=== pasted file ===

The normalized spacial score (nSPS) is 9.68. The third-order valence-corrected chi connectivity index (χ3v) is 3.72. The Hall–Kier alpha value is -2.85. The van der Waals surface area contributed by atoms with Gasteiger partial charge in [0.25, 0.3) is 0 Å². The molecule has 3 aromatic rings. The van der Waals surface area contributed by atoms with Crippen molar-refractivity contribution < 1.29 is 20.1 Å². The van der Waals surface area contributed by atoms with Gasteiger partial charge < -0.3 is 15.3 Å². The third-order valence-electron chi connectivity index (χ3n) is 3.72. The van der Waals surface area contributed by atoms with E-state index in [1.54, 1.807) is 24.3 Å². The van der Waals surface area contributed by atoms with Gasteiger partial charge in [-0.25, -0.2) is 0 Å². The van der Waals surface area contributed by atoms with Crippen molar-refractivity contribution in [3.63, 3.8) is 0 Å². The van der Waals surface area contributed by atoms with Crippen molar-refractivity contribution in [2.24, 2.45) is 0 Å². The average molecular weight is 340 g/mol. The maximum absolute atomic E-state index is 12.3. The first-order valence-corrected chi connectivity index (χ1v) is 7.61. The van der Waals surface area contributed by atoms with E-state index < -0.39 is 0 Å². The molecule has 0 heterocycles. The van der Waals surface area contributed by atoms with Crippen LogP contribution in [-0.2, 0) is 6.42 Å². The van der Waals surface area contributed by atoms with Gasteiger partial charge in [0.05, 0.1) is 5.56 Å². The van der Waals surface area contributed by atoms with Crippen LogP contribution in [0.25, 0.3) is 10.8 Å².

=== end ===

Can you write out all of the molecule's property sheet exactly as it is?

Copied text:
The normalized spacial score (nSPS) is 9.68. The third-order valence-corrected chi connectivity index (χ3v) is 3.72. The Hall–Kier alpha value is -2.85. The van der Waals surface area contributed by atoms with Gasteiger partial charge in [0.25, 0.3) is 0 Å². The molecule has 3 aromatic rings. The van der Waals surface area contributed by atoms with Crippen molar-refractivity contribution < 1.29 is 20.1 Å². The van der Waals surface area contributed by atoms with Gasteiger partial charge < -0.3 is 15.3 Å². The third-order valence-electron chi connectivity index (χ3n) is 3.72. The van der Waals surface area contributed by atoms with E-state index in [1.54, 1.807) is 24.3 Å². The van der Waals surface area contributed by atoms with Gasteiger partial charge in [-0.25, -0.2) is 0 Å². The van der Waals surface area contributed by atoms with Crippen molar-refractivity contribution in [3.63, 3.8) is 0 Å². The van der Waals surface area contributed by atoms with Crippen molar-refractivity contribution in [2.24, 2.45) is 0 Å². The average molecular weight is 340 g/mol. The maximum absolute atomic E-state index is 12.3. The first-order valence-corrected chi connectivity index (χ1v) is 7.61. The van der Waals surface area contributed by atoms with E-state index < -0.39 is 0 Å². The molecule has 0 heterocycles. The van der Waals surface area contributed by atoms with Crippen LogP contribution in [-0.2, 0) is 6.42 Å². The van der Waals surface area contributed by atoms with Gasteiger partial charge in [0.05, 0.1) is 5.56 Å². The van der Waals surface area contributed by atoms with Crippen LogP contribution in [0.25, 0.3) is 10.8 Å².